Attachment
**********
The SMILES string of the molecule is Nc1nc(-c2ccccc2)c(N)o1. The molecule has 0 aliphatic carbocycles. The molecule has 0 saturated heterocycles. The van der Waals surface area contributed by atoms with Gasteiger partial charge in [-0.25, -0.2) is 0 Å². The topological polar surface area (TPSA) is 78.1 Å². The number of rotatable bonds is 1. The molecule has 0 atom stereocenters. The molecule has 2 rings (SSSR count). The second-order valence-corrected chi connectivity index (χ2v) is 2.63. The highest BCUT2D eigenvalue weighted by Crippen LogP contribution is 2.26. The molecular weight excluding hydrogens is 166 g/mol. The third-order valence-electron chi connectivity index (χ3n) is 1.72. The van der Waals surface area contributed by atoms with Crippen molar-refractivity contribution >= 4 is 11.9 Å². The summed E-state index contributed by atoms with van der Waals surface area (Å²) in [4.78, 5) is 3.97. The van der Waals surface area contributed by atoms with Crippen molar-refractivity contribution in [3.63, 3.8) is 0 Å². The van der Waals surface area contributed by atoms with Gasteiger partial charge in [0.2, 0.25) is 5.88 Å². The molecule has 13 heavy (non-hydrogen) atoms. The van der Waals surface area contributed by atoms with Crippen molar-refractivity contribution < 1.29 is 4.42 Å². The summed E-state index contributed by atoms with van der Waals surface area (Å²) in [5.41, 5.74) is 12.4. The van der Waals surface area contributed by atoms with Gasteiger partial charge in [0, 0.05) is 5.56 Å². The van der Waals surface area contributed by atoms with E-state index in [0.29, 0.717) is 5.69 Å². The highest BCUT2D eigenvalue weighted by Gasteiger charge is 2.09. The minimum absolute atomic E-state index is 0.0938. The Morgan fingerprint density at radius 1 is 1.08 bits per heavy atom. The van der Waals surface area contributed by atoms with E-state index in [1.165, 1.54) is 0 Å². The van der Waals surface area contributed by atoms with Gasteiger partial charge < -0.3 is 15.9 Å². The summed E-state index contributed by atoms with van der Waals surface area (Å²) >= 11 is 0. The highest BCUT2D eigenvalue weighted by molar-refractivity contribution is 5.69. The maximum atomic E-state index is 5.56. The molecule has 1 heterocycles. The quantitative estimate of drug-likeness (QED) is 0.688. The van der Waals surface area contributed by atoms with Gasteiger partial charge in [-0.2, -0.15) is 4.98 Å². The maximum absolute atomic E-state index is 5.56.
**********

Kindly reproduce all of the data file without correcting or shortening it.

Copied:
The SMILES string of the molecule is Nc1nc(-c2ccccc2)c(N)o1. The molecule has 0 aliphatic carbocycles. The molecule has 0 saturated heterocycles. The van der Waals surface area contributed by atoms with Gasteiger partial charge in [-0.25, -0.2) is 0 Å². The topological polar surface area (TPSA) is 78.1 Å². The number of rotatable bonds is 1. The molecule has 0 atom stereocenters. The molecule has 2 rings (SSSR count). The second-order valence-corrected chi connectivity index (χ2v) is 2.63. The highest BCUT2D eigenvalue weighted by Crippen LogP contribution is 2.26. The molecular weight excluding hydrogens is 166 g/mol. The third-order valence-electron chi connectivity index (χ3n) is 1.72. The van der Waals surface area contributed by atoms with Crippen molar-refractivity contribution >= 4 is 11.9 Å². The summed E-state index contributed by atoms with van der Waals surface area (Å²) in [4.78, 5) is 3.97. The van der Waals surface area contributed by atoms with Crippen molar-refractivity contribution in [3.63, 3.8) is 0 Å². The van der Waals surface area contributed by atoms with Gasteiger partial charge in [0.2, 0.25) is 5.88 Å². The molecule has 13 heavy (non-hydrogen) atoms. The van der Waals surface area contributed by atoms with Crippen molar-refractivity contribution < 1.29 is 4.42 Å². The summed E-state index contributed by atoms with van der Waals surface area (Å²) in [5.41, 5.74) is 12.4. The van der Waals surface area contributed by atoms with Gasteiger partial charge in [0, 0.05) is 5.56 Å². The van der Waals surface area contributed by atoms with E-state index in [0.29, 0.717) is 5.69 Å². The highest BCUT2D eigenvalue weighted by Gasteiger charge is 2.09. The minimum absolute atomic E-state index is 0.0938. The Morgan fingerprint density at radius 1 is 1.08 bits per heavy atom. The van der Waals surface area contributed by atoms with E-state index in [1.165, 1.54) is 0 Å². The van der Waals surface area contributed by atoms with Gasteiger partial charge < -0.3 is 15.9 Å². The summed E-state index contributed by atoms with van der Waals surface area (Å²) >= 11 is 0. The highest BCUT2D eigenvalue weighted by molar-refractivity contribution is 5.69. The maximum atomic E-state index is 5.56. The molecule has 1 heterocycles. The quantitative estimate of drug-likeness (QED) is 0.688. The van der Waals surface area contributed by atoms with Gasteiger partial charge in [-0.2, -0.15) is 4.98 Å². The maximum absolute atomic E-state index is 5.56.